In “Dream Awakening Song” Ping Lu expresses her concern for 1980s’ Taiwan. At that time Taiwanese were tripping over each other in pursuit of money, neglecting the depth of their own history and culture. Taiwan had become an assortment of postmodernist simulacra, and nature and the land had been commercialized and commodified. Hence, the story ends on a pessimistic note. Dressed in rags, his hair long and unkempt, the man searches everywhere but can’t locate his beloved Taiwan. One day, on the edge of a precipice he comes upon a stone stele commemorating the 2040 sale of Taiwan to Walt Disney Parks and Resorts Worldwide. Faced with this reality, the man hums a little tune and leaps off the cliff, falling to his death in the Pacific Ocean. To Ping Lu, this is perhaps the outcome that Taiwanese of that era would usher in.
Wang Yuting, Institute of Taiwan Literature, National Tsing Hua University
Ping Lu (1953- ) is the penname of Lu Ping, a native of Kaohsiung. The writer is a graduate of National Taiwan University’s Department of Psychology and holds a master’s degree in mathematics from the University of Iowa. She has served as chief editor of the China Times Express literary supplement, editor-in-chief at the China Times, and director of the Taipei Economic and Cultural Office in Hong Kong.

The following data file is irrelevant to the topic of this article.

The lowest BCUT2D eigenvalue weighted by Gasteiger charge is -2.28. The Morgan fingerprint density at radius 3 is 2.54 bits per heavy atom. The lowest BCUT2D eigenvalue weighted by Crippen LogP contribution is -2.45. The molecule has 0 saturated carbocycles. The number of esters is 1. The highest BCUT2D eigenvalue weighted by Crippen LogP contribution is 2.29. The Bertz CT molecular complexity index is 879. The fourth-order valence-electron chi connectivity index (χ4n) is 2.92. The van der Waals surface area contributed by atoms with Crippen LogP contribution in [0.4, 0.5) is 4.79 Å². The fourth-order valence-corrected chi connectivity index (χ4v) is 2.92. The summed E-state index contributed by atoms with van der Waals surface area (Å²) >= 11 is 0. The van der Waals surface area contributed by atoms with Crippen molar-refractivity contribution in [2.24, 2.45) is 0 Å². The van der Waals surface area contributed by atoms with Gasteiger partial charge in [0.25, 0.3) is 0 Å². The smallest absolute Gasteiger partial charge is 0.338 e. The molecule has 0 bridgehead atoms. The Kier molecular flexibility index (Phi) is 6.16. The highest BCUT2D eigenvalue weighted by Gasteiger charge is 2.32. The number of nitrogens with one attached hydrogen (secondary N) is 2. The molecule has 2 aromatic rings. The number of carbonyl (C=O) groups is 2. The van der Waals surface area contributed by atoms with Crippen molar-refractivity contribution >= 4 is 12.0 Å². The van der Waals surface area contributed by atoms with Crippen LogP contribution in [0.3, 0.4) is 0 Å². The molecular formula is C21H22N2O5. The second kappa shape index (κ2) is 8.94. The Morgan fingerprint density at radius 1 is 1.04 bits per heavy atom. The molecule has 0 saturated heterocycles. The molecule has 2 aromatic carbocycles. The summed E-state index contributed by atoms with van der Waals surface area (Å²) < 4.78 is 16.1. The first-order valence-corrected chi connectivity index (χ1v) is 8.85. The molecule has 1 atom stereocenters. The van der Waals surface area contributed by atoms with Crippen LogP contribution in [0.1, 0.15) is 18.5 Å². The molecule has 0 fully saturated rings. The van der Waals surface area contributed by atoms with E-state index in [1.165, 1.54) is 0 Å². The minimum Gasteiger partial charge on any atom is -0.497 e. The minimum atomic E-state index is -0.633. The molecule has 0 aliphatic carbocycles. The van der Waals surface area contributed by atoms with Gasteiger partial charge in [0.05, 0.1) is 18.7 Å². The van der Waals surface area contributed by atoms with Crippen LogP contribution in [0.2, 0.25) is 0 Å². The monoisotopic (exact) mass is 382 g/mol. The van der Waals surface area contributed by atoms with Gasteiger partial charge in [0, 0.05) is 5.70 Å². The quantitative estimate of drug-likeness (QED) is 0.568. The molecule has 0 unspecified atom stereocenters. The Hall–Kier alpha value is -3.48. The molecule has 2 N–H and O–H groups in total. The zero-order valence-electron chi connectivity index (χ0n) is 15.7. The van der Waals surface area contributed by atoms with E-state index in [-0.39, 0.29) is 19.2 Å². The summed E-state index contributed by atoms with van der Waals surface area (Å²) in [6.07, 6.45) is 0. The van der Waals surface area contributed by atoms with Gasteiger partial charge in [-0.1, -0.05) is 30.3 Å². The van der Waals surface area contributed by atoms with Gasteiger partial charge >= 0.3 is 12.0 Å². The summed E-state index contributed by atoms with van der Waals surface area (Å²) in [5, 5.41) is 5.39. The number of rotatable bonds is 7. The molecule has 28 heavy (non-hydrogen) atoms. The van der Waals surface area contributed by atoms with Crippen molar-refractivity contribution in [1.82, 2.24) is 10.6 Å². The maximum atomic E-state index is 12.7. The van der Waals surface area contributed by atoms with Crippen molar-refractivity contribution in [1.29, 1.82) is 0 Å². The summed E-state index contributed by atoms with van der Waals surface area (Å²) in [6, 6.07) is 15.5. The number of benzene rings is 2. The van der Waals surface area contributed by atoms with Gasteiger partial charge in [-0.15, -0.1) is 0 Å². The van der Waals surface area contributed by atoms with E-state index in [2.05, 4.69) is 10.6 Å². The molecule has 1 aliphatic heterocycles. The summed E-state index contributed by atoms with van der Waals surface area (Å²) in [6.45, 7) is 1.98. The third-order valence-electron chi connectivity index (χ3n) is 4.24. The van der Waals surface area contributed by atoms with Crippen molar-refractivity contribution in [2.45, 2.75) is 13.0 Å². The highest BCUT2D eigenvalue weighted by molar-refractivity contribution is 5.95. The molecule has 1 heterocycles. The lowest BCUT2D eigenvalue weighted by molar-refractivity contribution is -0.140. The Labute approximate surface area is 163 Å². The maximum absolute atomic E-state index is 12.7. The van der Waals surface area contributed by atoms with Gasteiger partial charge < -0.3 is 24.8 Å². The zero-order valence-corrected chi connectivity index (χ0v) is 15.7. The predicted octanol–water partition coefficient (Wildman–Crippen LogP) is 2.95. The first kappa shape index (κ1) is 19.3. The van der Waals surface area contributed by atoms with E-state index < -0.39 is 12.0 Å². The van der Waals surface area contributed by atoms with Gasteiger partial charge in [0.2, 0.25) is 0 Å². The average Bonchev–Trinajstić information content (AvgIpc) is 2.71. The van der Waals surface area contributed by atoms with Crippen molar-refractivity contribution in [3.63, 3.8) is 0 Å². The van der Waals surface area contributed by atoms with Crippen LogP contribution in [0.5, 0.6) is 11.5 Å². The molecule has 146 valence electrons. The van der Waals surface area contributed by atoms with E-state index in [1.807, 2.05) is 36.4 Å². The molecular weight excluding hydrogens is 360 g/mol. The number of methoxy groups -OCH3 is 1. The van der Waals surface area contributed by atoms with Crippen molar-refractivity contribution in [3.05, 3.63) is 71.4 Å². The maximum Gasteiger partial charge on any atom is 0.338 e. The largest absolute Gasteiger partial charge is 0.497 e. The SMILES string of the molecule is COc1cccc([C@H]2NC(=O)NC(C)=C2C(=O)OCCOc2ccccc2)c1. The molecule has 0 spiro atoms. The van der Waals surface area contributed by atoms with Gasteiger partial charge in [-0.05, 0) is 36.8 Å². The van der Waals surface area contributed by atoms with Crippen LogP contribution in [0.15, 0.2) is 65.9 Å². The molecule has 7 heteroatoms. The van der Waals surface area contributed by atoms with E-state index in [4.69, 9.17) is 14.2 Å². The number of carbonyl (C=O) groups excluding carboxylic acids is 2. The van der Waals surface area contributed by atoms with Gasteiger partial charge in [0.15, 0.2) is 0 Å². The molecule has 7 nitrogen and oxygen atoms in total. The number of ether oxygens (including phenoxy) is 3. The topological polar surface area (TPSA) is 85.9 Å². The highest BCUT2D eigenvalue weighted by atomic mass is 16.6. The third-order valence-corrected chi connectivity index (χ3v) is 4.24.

Ping Lu primarily writes fiction, but has also pens criticism and essays. She has received first prize in both the United Daily News Literature Awards and the first annual China Times Literature Award for Playwriting. Her published works include the short story collections Death in a Cornfield (1985), Brother Zhuang (1985), The Five Seals (1988), Five Notes on Red Dust (1989), Spycatcher (1992), To the Ends of the Earth (1995), Banned Book Revelation (1997), Hundred Year-Old Letter (1998), The “Creamy-skin” Hot Springs (2000), When Will You Come Again? (2002), East of the Orient (2011), and Dancing Island (2012). Other publications include the essays collections Mind-reading Book (2004) and Hong Kong Is No More (2009), and the play Who Killed XXX? (1991). Among her works, To the Ends of the Earth and When Will You Come Again? have been translated into other languages.